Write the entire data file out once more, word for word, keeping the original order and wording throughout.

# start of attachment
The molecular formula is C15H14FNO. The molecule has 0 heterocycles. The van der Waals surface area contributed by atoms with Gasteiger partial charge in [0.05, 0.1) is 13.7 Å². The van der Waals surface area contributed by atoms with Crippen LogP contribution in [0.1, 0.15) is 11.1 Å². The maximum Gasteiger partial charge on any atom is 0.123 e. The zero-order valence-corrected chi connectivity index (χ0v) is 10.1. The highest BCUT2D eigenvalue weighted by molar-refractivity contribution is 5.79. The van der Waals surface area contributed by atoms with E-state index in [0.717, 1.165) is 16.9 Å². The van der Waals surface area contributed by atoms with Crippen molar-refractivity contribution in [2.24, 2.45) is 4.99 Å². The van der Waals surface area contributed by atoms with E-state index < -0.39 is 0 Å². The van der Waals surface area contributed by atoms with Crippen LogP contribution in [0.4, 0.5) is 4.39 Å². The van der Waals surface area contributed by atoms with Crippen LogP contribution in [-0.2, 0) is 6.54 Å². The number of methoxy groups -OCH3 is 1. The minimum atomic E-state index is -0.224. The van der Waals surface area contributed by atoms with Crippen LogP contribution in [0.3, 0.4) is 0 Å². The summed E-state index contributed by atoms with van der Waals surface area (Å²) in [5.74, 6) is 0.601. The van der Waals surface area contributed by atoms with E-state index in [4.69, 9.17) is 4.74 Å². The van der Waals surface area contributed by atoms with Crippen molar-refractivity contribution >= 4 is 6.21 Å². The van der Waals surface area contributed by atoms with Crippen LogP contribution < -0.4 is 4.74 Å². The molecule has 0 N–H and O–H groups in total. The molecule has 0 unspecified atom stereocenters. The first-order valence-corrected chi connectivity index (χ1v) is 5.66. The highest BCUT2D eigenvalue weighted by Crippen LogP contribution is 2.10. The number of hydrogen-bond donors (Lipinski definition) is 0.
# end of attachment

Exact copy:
The molecular formula is C15H14FNO. The molecule has 0 heterocycles. The van der Waals surface area contributed by atoms with Gasteiger partial charge in [0.05, 0.1) is 13.7 Å². The van der Waals surface area contributed by atoms with Crippen LogP contribution in [0.1, 0.15) is 11.1 Å². The maximum Gasteiger partial charge on any atom is 0.123 e. The zero-order valence-corrected chi connectivity index (χ0v) is 10.1. The highest BCUT2D eigenvalue weighted by molar-refractivity contribution is 5.79. The van der Waals surface area contributed by atoms with E-state index in [0.717, 1.165) is 16.9 Å². The van der Waals surface area contributed by atoms with Crippen molar-refractivity contribution in [2.24, 2.45) is 4.99 Å². The van der Waals surface area contributed by atoms with E-state index < -0.39 is 0 Å². The van der Waals surface area contributed by atoms with Crippen LogP contribution in [0.4, 0.5) is 4.39 Å². The van der Waals surface area contributed by atoms with Crippen LogP contribution in [-0.2, 0) is 6.54 Å². The number of methoxy groups -OCH3 is 1. The minimum atomic E-state index is -0.224. The van der Waals surface area contributed by atoms with Crippen LogP contribution in [0.3, 0.4) is 0 Å². The summed E-state index contributed by atoms with van der Waals surface area (Å²) in [5.74, 6) is 0.601. The van der Waals surface area contributed by atoms with E-state index in [4.69, 9.17) is 4.74 Å². The van der Waals surface area contributed by atoms with Crippen molar-refractivity contribution >= 4 is 6.21 Å². The van der Waals surface area contributed by atoms with Crippen LogP contribution < -0.4 is 4.74 Å². The molecule has 0 N–H and O–H groups in total. The molecule has 0 unspecified atom stereocenters. The first-order valence-corrected chi connectivity index (χ1v) is 5.66. The highest BCUT2D eigenvalue weighted by Crippen LogP contribution is 2.10. The number of hydrogen-bond donors (Lipinski definition) is 0.